Motion Detector Switch: What's the deal with the bare metal ground wire?

Recently purchased this motion detecting light switch:

If you notice in those pictures, in addition to 2 black wires, a blue wire, and a green ground wire, there’s a bare metal wire which is attached to the plastic housing at the front top of the switch.

The instructions tell you to connect this bare metal wire along with the green ground to your house’s ground. Here is an installation video:

You can see the bare metal wire in question starting at about 7:53. He just calls it one of 2 ground wires.

What is this wire for and how does it work? As mentioned, it doesn’t appear to be connected to the internals of the switch at all, it’s only attached to the external plastic housing.

Ground wires are common in all electrical outlets and switches.

I must be a worse writer than I thought. Does the OP really make it seem like I don’t know what ground is for?

You tell me,

Alright then, let me try to ask it this way.

Why would a device, that already has a normal green ground wire, need a SECOND bare metal wire acting as a second ground, which is not even attached to the internals of the device but rather the plastic housing?

Maybe for static?

Makes no sense to me, unless it’s supposed to be for some sort of static discharge.

My guess would be that after they had the thing designed and into production, they found that it was susceptible to being damaged by static discharge, so they retrofitted the faceplate grounding wire.

Looking at the product sheet, that switch comes with a white sleeve to cover the green. Looks like its a ground when no nuetral is available, and a nuetral if it is.

I suspect that the bare wire is connected to ths yolk or is routed in the way tbat is is so that you can wrap it around the mounting screw if its to be used for grounding in ths case that the green wire is connected to nuetral.

Ground **or **Neutral Wire required.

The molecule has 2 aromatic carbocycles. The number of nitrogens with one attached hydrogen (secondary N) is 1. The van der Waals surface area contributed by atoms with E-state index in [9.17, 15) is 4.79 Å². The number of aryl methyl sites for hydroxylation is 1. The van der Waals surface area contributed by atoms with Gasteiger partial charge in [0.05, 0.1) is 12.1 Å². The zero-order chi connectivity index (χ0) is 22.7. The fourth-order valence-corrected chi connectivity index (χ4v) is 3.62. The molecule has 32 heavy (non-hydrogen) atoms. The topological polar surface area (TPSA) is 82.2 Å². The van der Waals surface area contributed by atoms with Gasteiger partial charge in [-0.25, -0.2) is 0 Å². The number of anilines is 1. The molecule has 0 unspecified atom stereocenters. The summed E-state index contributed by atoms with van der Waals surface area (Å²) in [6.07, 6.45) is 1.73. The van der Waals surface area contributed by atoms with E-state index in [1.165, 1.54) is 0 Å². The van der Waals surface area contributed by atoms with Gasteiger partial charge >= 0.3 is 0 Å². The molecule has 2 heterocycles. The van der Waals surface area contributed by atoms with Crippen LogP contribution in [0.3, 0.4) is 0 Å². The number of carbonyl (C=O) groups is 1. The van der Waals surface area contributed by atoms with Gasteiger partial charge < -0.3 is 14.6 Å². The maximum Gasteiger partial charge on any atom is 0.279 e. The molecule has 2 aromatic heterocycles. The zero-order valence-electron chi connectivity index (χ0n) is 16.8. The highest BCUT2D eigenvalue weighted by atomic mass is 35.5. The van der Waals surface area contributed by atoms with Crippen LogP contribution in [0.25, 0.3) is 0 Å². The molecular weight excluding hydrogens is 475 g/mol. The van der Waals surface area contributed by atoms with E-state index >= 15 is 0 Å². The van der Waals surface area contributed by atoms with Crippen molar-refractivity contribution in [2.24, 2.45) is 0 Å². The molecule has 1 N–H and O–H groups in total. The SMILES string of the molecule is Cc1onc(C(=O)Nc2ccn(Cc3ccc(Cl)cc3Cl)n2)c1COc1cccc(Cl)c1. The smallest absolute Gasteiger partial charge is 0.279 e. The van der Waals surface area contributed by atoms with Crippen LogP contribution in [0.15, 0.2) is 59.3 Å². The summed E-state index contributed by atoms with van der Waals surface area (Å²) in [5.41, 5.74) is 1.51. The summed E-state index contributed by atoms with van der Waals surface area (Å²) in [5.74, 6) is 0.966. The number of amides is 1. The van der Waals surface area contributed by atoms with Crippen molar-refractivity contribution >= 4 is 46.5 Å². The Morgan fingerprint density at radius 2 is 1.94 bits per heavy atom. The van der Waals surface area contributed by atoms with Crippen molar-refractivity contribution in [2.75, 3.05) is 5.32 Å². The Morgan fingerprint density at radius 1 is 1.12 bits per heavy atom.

Yep, that’s what it is. If no neutral is available in the box, and you use the ground instead, current may flow down that ground. A tiny amount of current, and maybe that’s legal by the UL. Somehow this device has to be able to cycle current or it can’t function. (the current is needed so it can run the sensor). So the reason for the separate ground wiring for the screw plate is so no current is flowing in the metal of that screw plate. (the current flowing from the switch’s power supply is downstream).

As for why the screw plate has to be grounded - again, electrical codes. This is what happens if you don’t :

Yep, I believe this is more or less true.

However, this:

I don’t really get. Even if you wrapped the bare wire around the mounting screw, the mounting screw is not connected to anything metal on the switch itself. I guess you are saying basically the same thing as SamuelA here:

I suppose you are saying the bare metal wire would come in contact with the screw once the switch is installed (which does seem to be the case now that i look at it more closely). HOWEVER, if the switch’s green ground wire is used for neutral instead of actual ground, then connecting the bare wire to the house ground wouldn’t seem do anything. You are just connecting the electrical box in the wall to the house’s own ground (box -> screw -> bare metal wire -> house ground: switch itself not in play). The bare metal wire in this scenario never connects to anything inside the switch.

Unless I am misunderstanding you. (That reddit post is pretty funny though.)

The static electricity idea makes some sense.

The only thing on a wall switch that would require geounding would be the yoke, if thats plastic then idk then.

There are metal screws on basically all wall switches. The screws screw into a metal plate inside the box. For whatever reason, because the screws are metal and exposed to touch, they must be grounded. (I don’t know the code reason for this)